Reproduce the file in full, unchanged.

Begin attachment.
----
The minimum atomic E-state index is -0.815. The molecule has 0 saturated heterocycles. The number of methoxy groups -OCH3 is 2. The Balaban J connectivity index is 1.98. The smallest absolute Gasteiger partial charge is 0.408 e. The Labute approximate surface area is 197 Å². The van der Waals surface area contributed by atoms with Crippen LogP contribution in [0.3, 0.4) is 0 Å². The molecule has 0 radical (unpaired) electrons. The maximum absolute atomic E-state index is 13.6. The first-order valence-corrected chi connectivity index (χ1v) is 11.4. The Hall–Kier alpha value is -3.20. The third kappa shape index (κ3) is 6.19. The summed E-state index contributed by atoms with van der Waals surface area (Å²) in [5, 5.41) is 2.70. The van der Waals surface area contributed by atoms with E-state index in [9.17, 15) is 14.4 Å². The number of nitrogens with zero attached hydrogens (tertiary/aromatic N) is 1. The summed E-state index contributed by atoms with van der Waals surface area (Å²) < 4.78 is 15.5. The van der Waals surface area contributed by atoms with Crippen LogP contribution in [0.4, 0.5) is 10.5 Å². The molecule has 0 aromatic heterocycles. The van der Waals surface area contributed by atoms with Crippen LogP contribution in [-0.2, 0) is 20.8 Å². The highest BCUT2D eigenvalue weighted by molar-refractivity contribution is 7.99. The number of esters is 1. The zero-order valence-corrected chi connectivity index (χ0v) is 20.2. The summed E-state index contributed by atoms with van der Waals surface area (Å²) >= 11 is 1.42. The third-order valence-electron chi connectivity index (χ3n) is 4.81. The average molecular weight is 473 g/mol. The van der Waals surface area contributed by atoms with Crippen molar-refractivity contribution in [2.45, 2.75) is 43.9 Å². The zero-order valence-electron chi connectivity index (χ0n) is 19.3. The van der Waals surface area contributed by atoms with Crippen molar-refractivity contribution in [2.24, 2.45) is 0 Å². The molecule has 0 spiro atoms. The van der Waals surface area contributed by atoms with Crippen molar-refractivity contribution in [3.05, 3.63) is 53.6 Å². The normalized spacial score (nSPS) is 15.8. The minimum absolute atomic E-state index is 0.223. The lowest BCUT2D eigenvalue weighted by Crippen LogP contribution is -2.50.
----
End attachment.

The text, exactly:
The minimum atomic E-state index is -0.815. The molecule has 0 saturated heterocycles. The number of methoxy groups -OCH3 is 2. The Balaban J connectivity index is 1.98. The smallest absolute Gasteiger partial charge is 0.408 e. The Labute approximate surface area is 197 Å². The van der Waals surface area contributed by atoms with Crippen LogP contribution in [0.3, 0.4) is 0 Å². The molecule has 0 radical (unpaired) electrons. The maximum absolute atomic E-state index is 13.6. The first-order valence-corrected chi connectivity index (χ1v) is 11.4. The Hall–Kier alpha value is -3.20. The third kappa shape index (κ3) is 6.19. The summed E-state index contributed by atoms with van der Waals surface area (Å²) in [5, 5.41) is 2.70. The van der Waals surface area contributed by atoms with E-state index in [9.17, 15) is 14.4 Å². The number of nitrogens with zero attached hydrogens (tertiary/aromatic N) is 1. The summed E-state index contributed by atoms with van der Waals surface area (Å²) < 4.78 is 15.5. The van der Waals surface area contributed by atoms with Crippen LogP contribution in [0.4, 0.5) is 10.5 Å². The molecule has 0 aromatic heterocycles. The van der Waals surface area contributed by atoms with Crippen LogP contribution in [-0.2, 0) is 20.8 Å². The highest BCUT2D eigenvalue weighted by molar-refractivity contribution is 7.99. The number of esters is 1. The zero-order valence-corrected chi connectivity index (χ0v) is 20.2. The summed E-state index contributed by atoms with van der Waals surface area (Å²) >= 11 is 1.42. The third-order valence-electron chi connectivity index (χ3n) is 4.81. The average molecular weight is 473 g/mol. The van der Waals surface area contributed by atoms with Crippen molar-refractivity contribution in [2.45, 2.75) is 43.9 Å². The zero-order valence-electron chi connectivity index (χ0n) is 19.3. The van der Waals surface area contributed by atoms with Crippen molar-refractivity contribution in [2.24, 2.45) is 0 Å². The molecule has 0 spiro atoms. The van der Waals surface area contributed by atoms with Crippen molar-refractivity contribution in [3.05, 3.63) is 53.6 Å². The normalized spacial score (nSPS) is 15.8. The minimum absolute atomic E-state index is 0.223. The lowest BCUT2D eigenvalue weighted by Crippen LogP contribution is -2.50.